Catalonia's secession crisis, meanwhile, had little impact on employment as had initially been feared, official statistics showed.
The country's unemployment rate stood at 16.5 percent at the end of last year, in line with government expectations, up slightly from the third quarter when it was 16.4 percent, according to the National Statistics Institute.
But it is sharply down from the end of 2016, when it stood at 18.6 percent, benefitting in particular from a record year for tourism in Spain, which is set to overtake the United States as the world's number two destination.
Over the year, the services sector saw the most jobs created at close to 290,000.
But posts in that sector, and particularly in tourism, are often temporary — and critics point to the fact that many jobs created in Spain are unstable.
“Unemployment is dropping but the quality of jobs continues to be below minimum,” Pepe Alvarez, head of Spain's UGT union, told Spanish television.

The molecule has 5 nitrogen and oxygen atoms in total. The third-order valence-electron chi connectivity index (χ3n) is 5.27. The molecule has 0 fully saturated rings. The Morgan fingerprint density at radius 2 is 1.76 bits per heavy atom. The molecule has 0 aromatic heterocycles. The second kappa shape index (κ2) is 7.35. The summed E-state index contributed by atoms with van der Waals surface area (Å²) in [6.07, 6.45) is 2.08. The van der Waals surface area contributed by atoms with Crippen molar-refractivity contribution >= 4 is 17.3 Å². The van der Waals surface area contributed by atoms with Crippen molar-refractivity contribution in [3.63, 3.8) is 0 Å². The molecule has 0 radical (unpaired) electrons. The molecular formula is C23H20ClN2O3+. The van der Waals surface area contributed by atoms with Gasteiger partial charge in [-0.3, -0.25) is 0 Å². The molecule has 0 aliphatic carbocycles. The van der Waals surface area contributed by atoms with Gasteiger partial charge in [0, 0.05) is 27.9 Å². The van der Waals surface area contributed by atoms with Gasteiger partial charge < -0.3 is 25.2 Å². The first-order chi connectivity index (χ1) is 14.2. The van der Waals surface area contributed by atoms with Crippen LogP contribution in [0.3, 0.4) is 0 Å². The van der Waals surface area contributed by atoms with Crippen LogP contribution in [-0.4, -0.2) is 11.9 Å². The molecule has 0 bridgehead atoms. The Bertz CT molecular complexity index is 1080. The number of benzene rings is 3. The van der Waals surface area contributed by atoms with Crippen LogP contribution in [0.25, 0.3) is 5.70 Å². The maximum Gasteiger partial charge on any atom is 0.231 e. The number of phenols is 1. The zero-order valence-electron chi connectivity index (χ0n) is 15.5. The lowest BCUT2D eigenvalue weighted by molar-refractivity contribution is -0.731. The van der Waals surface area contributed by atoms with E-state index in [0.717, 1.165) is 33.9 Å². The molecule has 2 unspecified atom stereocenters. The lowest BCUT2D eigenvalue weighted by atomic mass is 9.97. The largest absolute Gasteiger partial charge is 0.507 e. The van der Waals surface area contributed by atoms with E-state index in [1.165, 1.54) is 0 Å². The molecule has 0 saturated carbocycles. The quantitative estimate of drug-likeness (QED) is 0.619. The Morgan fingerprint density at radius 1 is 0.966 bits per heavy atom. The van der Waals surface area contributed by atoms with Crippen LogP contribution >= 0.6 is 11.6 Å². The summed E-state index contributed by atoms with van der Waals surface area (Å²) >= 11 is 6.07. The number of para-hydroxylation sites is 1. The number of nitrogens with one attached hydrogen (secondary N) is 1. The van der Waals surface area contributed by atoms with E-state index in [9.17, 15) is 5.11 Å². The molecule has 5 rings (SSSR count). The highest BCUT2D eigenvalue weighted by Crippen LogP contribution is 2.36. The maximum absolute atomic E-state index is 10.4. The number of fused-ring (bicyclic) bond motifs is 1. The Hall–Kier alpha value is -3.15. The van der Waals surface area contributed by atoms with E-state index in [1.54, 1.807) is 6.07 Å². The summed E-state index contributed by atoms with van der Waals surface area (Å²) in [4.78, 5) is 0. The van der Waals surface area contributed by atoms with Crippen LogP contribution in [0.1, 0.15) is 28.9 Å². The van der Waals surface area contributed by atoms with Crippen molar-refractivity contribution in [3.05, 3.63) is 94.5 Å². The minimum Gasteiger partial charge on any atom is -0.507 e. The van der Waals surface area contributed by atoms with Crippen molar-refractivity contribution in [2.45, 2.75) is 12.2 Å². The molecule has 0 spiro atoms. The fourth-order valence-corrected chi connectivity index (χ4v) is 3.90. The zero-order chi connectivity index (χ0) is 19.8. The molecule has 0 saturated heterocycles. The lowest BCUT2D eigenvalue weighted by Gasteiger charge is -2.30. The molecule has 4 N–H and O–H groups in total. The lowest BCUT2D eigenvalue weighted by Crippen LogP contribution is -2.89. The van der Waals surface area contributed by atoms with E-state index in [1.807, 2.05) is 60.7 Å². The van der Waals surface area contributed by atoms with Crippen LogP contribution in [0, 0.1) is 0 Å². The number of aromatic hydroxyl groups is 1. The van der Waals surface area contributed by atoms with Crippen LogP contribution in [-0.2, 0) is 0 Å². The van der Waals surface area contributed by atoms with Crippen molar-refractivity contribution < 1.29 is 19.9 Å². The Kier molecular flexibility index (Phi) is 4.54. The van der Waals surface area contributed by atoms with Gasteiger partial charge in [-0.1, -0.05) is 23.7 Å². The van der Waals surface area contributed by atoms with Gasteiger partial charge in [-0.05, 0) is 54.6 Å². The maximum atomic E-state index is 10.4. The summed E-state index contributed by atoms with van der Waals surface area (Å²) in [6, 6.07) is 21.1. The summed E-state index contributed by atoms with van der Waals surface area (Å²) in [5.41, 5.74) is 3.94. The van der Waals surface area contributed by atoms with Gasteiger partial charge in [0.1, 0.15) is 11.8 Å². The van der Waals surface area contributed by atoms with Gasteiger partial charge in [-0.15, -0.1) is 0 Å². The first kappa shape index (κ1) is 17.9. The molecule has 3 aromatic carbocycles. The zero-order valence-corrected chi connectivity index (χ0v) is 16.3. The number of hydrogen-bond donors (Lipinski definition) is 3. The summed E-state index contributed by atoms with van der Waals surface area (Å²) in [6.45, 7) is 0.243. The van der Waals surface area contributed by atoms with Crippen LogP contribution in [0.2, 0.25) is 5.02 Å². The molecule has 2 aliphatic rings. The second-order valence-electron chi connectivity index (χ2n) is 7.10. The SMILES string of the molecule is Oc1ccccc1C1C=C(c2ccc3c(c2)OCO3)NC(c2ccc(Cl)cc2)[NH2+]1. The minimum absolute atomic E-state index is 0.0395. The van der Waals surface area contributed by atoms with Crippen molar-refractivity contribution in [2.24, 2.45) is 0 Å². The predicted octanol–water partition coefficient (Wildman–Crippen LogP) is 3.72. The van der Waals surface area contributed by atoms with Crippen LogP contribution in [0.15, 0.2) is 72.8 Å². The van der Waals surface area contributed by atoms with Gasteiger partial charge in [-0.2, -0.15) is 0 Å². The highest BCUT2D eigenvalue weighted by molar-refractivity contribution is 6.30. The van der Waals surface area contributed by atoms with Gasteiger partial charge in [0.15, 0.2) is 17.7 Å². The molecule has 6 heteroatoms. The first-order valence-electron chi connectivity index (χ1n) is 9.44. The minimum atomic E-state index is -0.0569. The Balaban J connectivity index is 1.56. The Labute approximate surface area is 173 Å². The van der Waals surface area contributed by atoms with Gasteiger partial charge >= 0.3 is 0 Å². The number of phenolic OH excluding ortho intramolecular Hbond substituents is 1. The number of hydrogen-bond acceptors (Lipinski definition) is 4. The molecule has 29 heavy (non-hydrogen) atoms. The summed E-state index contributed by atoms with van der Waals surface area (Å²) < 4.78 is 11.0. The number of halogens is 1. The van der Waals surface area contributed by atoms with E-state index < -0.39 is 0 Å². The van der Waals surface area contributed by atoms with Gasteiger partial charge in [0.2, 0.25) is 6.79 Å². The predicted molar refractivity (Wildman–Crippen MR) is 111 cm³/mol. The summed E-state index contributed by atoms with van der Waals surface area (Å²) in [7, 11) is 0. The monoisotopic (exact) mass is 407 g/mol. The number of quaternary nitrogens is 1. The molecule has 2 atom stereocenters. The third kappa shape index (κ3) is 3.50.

The number of temporary contracts at the end of the year had increased 4.4 percent compared to the same time in 2016, while the number of contracts for long-term jobs increased by 3.2 percent.
Generally speaking, unemployment in Spain is still sky-high, around double that of the eurozone — 8.7 percent in November, according to the latest EU statistics.
Spain has the highest unemployment rate in the eurozone after Greece.
In Catalonia, where the government warned the secession crisis could affect jobs, unemployment rose very slightly in the fourth quarter of 2017, when separatist leaders tried to break from Spain.
At the same time, however, the jobless queue also lengthened more noticeably in the region of Madrid, which like Catalonia is one of Spain's wealthiest, hitting 13.7 percent after 12.3 percent in the third quarter.
And over the year, Catalonia was one of the three regions in Spain where unemployment fell the most.